As soon as Ian Riccaboni spoke, a person could just tell he was someone that absolutely loves and respects the professional wrestling industry. From the energy and passion in his voice to his detailed analysis of the different personalities that have passed through Ring Of Honor, Riccaboni is a true student of the game and one of the best commentators on the scene today.
In an exclusive interview with Still Real To Us, Riccaboni explained his humble beginnings as a kid who just wanted to live out a dream.
Before discussing his own road to broadcasting stardom, Riccaboni had some fun Bobby Heenan memories that he wanted to share with wrestling fans. The legendary commentator passed away on September 17, 2017 after a long battle with throat cancer. “Bobby Heenan was someone, as I got older, admired. He was one of the main reasons I became a professional wrestling broadcaster. I remember when I picked up a specific WWF Magazine. It was the 1991, July edition. It had Jake ‘The Snake’ Roberts on the cover. I remember thumbing through it,” he recalled.
Riccaboni paused before continuing, “I was four years old and liked to look at the pictures. On the first couple of pages, there was a picture of Bobby Heenan. There was also a phrase, ‘Broadcast Journalist.’ I had no idea what that meant. I went up to my mom and said, ‘Hey mom! What does this mean?’ I could read smaller words but nothing like that yet.” Riccaboni’s mother was more than happy to explain the job title to her son. Riccaboni continued his story. “She said, ‘That just means someone who talks on television. It is someone who is a commentator.’ From that moment, I said to myself, ‘Well, I want to be the guy who goes on T.V. and puts Bobby Heenan in his place. I want to be the guy that stands up for The Rockers, Legion of Doom, Texas Tornado, Hulk Hogan and The Ultimate Warrior!'”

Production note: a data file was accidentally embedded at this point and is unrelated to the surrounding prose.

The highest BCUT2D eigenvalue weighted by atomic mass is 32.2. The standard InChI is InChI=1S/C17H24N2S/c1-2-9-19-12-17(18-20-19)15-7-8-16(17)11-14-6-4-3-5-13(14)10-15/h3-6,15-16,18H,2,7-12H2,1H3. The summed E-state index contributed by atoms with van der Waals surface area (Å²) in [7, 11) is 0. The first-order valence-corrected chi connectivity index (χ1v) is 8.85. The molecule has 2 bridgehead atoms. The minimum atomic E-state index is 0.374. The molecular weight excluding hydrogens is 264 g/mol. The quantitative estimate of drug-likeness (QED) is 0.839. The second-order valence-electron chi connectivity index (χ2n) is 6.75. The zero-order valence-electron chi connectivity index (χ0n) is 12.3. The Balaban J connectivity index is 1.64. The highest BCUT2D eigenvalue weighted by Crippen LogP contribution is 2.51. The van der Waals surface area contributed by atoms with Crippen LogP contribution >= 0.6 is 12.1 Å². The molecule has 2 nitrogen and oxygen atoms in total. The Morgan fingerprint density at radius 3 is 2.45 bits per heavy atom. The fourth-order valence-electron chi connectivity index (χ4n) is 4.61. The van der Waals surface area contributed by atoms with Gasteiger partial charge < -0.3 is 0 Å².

Riccaboni told Still Real To Us that he wasn’t the only one in the industry that felt that way. He smiled, “Indirectly, Bobby Heenan inspired a lot of us to be in professional wrestling in one form or the other. If you look back, he is intertwined in Ring Of Honor’s rich history. He was on Colt Cabana’s ‘Good Times, Great Memories.’ He bestowed CM Punk with the championship and wore a Boston Red Sox jersey, very memorably.” There is no question that “The Brain” left his mark in professional wrestling. “He is certainly someone who can be considered one of the greatest managers of all time. He is also arguably one of the greatest commentators of all time. If you listen to folks who have seen him and watched him in his prime–he was also one of the best wrestlers of all time,” Riccaboni nodded. He followed up, “He was very accomplished in the ring before he made the full-time switch to managing. He could do it all. I hope Bobby Heenan rests in peace. Wrestling lost a great one.”